They are figuring you out. At the speed of microchips. With billions of research dollars. In university labs, the NIH, IBM, Numenta and Google – you are riding the most profound scientific wave of interest atop the world health and manufacturing agendas. It’s about you, my Brain.
Though you are a cognitive masterpiece, still, my body has walked into businesses with a resume in hand only to learn HR wanted to know more about you, my Brain, than how I've applied your powers. They wanted psychometrics to compare me against benchmarks acquired from others' brains. The reports mirrored a daily horoscope. So I presented myself to HR with accurate experiences gained in past jobs and offered compelling reasons my skills would translate to present potential. They already had their bias formed because an intern had investigated my social media: I’m over 40. I attributed that to you – my Brain, for keeping me going strong. Next, they reviewed a 15 minute psychometric test to determine my cultural affinity with future norms driven by organizational strategy. Leadership experience, as I portrayed, they said may have been imagined; there was no algorithmic validation to go on. Are you a disruptive innovator? Can you project entrepreneurial behaviors? Does my neocortex indicate dependence or autonomy? They mentioned big data discovering my combinatorial skills; the ones that should combine with my potentially new team. Maybe they will consider my genome one day.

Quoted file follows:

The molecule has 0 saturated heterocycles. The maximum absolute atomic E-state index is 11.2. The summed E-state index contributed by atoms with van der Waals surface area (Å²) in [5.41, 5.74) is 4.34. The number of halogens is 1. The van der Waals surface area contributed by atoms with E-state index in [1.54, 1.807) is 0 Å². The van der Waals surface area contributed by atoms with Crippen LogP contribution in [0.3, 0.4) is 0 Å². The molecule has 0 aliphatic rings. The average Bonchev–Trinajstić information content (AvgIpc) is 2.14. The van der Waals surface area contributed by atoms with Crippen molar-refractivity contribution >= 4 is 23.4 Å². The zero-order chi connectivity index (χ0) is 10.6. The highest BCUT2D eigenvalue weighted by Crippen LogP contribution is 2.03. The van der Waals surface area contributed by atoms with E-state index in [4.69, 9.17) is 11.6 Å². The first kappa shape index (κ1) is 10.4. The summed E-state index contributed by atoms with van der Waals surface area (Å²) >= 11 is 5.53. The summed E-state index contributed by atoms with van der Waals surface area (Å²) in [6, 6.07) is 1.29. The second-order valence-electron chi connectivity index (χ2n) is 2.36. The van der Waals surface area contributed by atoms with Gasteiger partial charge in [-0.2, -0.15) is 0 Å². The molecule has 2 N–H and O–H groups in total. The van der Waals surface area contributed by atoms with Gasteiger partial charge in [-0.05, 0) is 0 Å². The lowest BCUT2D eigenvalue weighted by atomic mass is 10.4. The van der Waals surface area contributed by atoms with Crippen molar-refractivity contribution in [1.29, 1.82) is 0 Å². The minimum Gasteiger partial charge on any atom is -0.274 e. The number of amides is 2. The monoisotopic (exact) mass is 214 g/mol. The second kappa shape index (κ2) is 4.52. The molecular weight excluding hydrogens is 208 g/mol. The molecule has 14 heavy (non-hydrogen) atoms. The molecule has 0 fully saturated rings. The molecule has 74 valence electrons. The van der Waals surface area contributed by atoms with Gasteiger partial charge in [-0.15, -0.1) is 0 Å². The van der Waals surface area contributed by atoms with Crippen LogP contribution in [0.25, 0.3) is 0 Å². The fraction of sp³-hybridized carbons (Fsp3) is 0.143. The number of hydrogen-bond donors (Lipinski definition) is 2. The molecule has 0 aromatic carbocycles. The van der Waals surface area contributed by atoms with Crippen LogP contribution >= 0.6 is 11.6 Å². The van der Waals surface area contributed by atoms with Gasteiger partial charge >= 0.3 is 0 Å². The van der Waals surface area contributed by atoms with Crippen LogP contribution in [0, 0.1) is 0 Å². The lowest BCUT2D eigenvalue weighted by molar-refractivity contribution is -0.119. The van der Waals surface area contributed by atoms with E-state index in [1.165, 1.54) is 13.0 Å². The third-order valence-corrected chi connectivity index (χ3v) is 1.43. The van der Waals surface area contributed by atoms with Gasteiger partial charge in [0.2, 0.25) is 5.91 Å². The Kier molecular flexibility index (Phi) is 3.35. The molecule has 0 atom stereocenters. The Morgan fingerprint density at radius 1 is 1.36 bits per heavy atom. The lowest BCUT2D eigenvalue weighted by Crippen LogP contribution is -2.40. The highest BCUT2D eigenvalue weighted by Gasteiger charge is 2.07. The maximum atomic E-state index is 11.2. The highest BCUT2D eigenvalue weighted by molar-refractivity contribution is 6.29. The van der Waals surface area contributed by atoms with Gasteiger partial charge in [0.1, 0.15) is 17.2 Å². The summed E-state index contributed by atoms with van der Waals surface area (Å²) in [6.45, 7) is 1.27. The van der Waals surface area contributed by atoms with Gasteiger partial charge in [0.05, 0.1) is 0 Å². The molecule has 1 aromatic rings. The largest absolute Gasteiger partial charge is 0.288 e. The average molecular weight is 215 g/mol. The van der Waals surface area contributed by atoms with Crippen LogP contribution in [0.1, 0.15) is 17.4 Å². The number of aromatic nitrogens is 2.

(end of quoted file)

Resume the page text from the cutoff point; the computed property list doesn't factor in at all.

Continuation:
At the end of the day I’m not as smart as I thought. Analytics arising!
So, my Brain, human behavioral sciences and technology are figuring you out in the HR office. If they can’t then there is a “stalker” company like Joberate for assistance. A resume is no contender to predictive algorithms and neuroscience in software. Like a harmonic trio, psychology+neurology+genomics may soon form a software selected workforce. Even for CEO’s it’s a lot to think about.